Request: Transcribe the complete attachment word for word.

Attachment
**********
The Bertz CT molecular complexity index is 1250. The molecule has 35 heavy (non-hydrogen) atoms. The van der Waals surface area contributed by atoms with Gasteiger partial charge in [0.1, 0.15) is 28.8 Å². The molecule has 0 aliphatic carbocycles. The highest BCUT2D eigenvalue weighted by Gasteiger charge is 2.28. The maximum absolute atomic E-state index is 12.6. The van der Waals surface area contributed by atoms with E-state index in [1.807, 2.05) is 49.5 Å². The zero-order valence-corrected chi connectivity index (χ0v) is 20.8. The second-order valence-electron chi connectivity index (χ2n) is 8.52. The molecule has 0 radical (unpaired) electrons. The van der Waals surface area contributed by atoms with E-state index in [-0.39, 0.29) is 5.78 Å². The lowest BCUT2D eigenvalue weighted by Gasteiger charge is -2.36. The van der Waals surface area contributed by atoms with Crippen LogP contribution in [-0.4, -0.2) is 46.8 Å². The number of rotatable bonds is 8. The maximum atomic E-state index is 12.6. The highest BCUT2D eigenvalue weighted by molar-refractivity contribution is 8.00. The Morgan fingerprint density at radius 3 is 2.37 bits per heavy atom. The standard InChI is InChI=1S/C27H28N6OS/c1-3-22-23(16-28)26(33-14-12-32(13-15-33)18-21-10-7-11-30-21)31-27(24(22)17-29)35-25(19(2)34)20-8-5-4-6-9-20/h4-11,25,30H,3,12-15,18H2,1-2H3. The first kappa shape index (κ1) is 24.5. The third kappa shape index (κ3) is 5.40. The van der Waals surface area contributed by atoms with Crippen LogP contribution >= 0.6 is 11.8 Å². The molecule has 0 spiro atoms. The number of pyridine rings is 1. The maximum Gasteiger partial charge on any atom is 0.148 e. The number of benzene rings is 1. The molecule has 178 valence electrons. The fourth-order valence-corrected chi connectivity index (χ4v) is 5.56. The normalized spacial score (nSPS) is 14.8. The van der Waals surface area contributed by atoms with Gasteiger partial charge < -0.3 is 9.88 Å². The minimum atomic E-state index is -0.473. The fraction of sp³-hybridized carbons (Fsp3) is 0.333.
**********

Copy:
The Bertz CT molecular complexity index is 1250. The molecule has 35 heavy (non-hydrogen) atoms. The van der Waals surface area contributed by atoms with Gasteiger partial charge in [0.1, 0.15) is 28.8 Å². The molecule has 0 aliphatic carbocycles. The highest BCUT2D eigenvalue weighted by Gasteiger charge is 2.28. The maximum absolute atomic E-state index is 12.6. The van der Waals surface area contributed by atoms with E-state index in [1.807, 2.05) is 49.5 Å². The zero-order valence-corrected chi connectivity index (χ0v) is 20.8. The second-order valence-electron chi connectivity index (χ2n) is 8.52. The molecule has 0 radical (unpaired) electrons. The van der Waals surface area contributed by atoms with E-state index in [-0.39, 0.29) is 5.78 Å². The lowest BCUT2D eigenvalue weighted by Gasteiger charge is -2.36. The van der Waals surface area contributed by atoms with Crippen LogP contribution in [-0.4, -0.2) is 46.8 Å². The number of rotatable bonds is 8. The maximum atomic E-state index is 12.6. The highest BCUT2D eigenvalue weighted by molar-refractivity contribution is 8.00. The Morgan fingerprint density at radius 3 is 2.37 bits per heavy atom. The standard InChI is InChI=1S/C27H28N6OS/c1-3-22-23(16-28)26(33-14-12-32(13-15-33)18-21-10-7-11-30-21)31-27(24(22)17-29)35-25(19(2)34)20-8-5-4-6-9-20/h4-11,25,30H,3,12-15,18H2,1-2H3. The first kappa shape index (κ1) is 24.5. The third kappa shape index (κ3) is 5.40. The van der Waals surface area contributed by atoms with Crippen LogP contribution >= 0.6 is 11.8 Å². The molecule has 0 spiro atoms. The number of pyridine rings is 1. The maximum Gasteiger partial charge on any atom is 0.148 e. The number of benzene rings is 1. The molecule has 178 valence electrons. The fourth-order valence-corrected chi connectivity index (χ4v) is 5.56. The normalized spacial score (nSPS) is 14.8. The van der Waals surface area contributed by atoms with Gasteiger partial charge < -0.3 is 9.88 Å². The minimum atomic E-state index is -0.473. The fraction of sp³-hybridized carbons (Fsp3) is 0.333.